According to the National Center for Juvenile Justice, the highest crime rates involving teens occurs between the hours of 3:00 – 6:00 p.m., after the school bell rings and before parents get home from work.  Other data shows that if kids can read by the 4th grade, they are then able to read to learn throughout their school years. Therefore, providing a well-supervised, high-quality, academically enriched environment for students with an emphasis on reading and math proficiency gives us a two-fer. It’s something that not only advances children and youth in school and careers, it can save valuable taxpayer dollars in the long run when kids grow into contributors in society, rather than taking on a life of crime. In the nonprofit arena, we’re thrilled when programs that we support can give a solid return on the investment. Today, we need that investment and so do the children and youth.

Since the 2004 educational summit, the United Way of the Lakeshore has taken on a new data-driven transformation in its community impact agenda and has set a bold goal of seeing 10,000 more working families meet their basic needs by 2025. Many of these families are considered part of the Asset Limited, Income Constrained, Employed (ALICE) families. Providing high-quality out-of-school-time programs and access to affordable child care is in alignment with the United Way’s new bold goal to assist ALICE families. Through years of focus group meetings, and a recent series of Community Conversations held in November 2015 through March 2016, and through a brainstorming series at the United Way of the Lakeshore’s January 2016 leadership summit, access to high-quality affordable child care – including after-school programs – was identified by working families as a primary area of concern and high need.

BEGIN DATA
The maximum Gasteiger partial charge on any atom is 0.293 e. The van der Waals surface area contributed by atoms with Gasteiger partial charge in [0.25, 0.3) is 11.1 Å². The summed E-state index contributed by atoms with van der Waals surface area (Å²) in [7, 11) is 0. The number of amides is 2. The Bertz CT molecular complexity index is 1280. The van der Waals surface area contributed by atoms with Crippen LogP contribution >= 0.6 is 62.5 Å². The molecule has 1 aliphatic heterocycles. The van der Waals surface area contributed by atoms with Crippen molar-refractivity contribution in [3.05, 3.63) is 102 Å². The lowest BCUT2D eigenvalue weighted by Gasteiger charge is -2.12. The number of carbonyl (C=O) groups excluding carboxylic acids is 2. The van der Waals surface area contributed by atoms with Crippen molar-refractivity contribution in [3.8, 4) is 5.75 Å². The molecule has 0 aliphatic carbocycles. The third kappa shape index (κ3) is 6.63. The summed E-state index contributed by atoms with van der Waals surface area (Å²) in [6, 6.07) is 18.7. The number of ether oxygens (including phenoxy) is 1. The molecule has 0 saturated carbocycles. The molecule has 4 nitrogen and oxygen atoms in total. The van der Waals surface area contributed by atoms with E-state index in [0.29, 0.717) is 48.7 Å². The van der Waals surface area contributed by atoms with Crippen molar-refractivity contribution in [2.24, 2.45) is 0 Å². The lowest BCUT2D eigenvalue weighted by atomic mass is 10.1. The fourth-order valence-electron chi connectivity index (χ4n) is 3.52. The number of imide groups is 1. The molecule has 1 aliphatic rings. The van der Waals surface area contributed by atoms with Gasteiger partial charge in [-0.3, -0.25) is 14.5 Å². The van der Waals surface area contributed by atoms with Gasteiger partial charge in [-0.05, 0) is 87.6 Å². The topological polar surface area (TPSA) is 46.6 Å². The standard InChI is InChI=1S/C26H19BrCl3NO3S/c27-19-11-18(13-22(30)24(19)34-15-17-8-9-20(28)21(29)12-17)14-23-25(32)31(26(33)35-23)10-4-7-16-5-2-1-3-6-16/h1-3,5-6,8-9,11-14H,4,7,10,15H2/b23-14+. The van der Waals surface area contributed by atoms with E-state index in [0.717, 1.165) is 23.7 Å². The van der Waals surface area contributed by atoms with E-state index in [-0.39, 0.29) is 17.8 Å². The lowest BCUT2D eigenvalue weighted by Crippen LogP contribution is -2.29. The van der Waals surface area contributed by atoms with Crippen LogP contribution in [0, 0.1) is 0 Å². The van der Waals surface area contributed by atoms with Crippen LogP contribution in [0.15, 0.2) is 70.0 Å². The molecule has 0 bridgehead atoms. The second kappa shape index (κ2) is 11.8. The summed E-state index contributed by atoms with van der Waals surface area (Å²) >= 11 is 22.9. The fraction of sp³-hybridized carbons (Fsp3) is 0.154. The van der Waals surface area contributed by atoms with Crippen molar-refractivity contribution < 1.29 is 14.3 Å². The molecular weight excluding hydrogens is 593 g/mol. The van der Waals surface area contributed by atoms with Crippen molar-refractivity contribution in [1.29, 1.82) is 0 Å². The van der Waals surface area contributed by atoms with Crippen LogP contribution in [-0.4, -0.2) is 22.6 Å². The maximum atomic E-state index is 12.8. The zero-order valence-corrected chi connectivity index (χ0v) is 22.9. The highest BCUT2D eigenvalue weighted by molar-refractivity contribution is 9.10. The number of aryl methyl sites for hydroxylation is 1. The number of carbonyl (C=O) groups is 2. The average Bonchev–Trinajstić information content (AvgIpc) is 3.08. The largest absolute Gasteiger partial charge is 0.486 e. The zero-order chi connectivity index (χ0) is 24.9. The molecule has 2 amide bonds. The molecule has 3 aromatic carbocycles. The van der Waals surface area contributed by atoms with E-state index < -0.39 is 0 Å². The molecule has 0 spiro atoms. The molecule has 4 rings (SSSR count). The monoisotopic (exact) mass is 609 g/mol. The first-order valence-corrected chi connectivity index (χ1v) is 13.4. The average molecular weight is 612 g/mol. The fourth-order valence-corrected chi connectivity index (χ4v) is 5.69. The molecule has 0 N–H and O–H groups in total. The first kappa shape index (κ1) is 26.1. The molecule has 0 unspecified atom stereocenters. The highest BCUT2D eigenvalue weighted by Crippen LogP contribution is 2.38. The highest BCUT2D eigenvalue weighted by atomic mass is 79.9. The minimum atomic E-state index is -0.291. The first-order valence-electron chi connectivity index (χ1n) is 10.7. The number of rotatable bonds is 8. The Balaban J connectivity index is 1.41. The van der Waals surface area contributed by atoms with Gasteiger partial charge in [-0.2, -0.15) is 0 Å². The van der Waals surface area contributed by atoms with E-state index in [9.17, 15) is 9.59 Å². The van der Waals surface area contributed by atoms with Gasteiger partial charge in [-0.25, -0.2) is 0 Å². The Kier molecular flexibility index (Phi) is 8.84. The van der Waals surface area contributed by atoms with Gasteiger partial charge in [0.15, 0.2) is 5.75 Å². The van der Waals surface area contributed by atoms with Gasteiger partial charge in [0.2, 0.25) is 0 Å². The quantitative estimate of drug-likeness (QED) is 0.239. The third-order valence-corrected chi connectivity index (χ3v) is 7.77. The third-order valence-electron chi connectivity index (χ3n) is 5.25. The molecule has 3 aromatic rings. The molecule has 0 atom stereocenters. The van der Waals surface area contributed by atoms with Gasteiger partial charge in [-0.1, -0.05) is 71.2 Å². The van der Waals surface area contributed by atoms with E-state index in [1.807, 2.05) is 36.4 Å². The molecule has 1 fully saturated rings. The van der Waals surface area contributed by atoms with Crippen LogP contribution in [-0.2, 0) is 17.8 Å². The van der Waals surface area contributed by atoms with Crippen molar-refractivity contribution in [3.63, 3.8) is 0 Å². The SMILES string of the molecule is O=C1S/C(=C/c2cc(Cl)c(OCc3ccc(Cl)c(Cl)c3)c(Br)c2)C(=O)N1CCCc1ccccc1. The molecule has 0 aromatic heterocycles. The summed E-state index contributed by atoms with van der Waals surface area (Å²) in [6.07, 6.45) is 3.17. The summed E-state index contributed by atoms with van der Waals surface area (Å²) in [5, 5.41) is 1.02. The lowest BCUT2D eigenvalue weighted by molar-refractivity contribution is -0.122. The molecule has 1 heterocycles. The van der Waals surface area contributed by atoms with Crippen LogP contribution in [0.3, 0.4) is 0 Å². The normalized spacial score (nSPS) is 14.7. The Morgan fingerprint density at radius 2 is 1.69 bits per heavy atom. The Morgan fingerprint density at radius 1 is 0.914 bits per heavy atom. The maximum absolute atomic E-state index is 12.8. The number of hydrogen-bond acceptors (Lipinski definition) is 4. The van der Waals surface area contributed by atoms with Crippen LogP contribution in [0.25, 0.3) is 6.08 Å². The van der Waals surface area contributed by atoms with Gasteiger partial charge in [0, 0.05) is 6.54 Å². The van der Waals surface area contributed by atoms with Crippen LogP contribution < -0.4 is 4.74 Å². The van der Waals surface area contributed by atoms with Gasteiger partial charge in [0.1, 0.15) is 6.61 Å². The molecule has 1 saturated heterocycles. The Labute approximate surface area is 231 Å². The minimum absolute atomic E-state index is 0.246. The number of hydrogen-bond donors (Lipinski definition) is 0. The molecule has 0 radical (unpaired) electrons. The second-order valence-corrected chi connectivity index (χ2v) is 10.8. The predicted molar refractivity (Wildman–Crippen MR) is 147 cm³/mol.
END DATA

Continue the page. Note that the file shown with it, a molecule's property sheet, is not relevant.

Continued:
For a dozen years, Lights On Afterschool! Muskegon County has supported programs that focus on academics, arts and athletics.  Activities have included tutoring, mentoring, physical recreation such as gym time and organized sports, computers and technology, expulsion diversion programs, social activities and clubs, crafts, youth leadership and volunteerism. These programs, coupled with ensuring that kids get a solid educational foundation through high-quality preschool programs and good schools, have made a difference where the data shows that more kids are increasing their literacy proficiency by 4th grade, and, later on others are graduating on schedule.  Now is the time to increase our investment in these worthwhile programs.

Demand for afterschool programs in Muskegon County far exceeds supply. There are not enough afterschool programs for those who want to attend. Therefore, Lights On Afterschool! Muskegon County will continue to seek support of grants through Alcoa Foundation, the Community Foundation for Muskegon County and a match by the United Way, as well as other granting sources.

The goals for future programming are to continue to increase the opportunities provided our children and youth through high-quality afterschool programs. To that end, we gladly share the results of these programs to increase the level of community awareness and knowledge about Lights On Afterschool! Muskegon County—especially the benefit to ALICE families as we help to provide academically enriched, well-supervised, safe havens for our most vulnerable citizens, our children.  

See picture from the panel's visit here.

In addition to being a board member at the United Way of the Lakeshore, Dave Sipka is a retired educator and administrator steeped in Muskegon County where he retired after a distinguished career from his last post serving as Superintendent of the Muskegon Area Intermediate School District.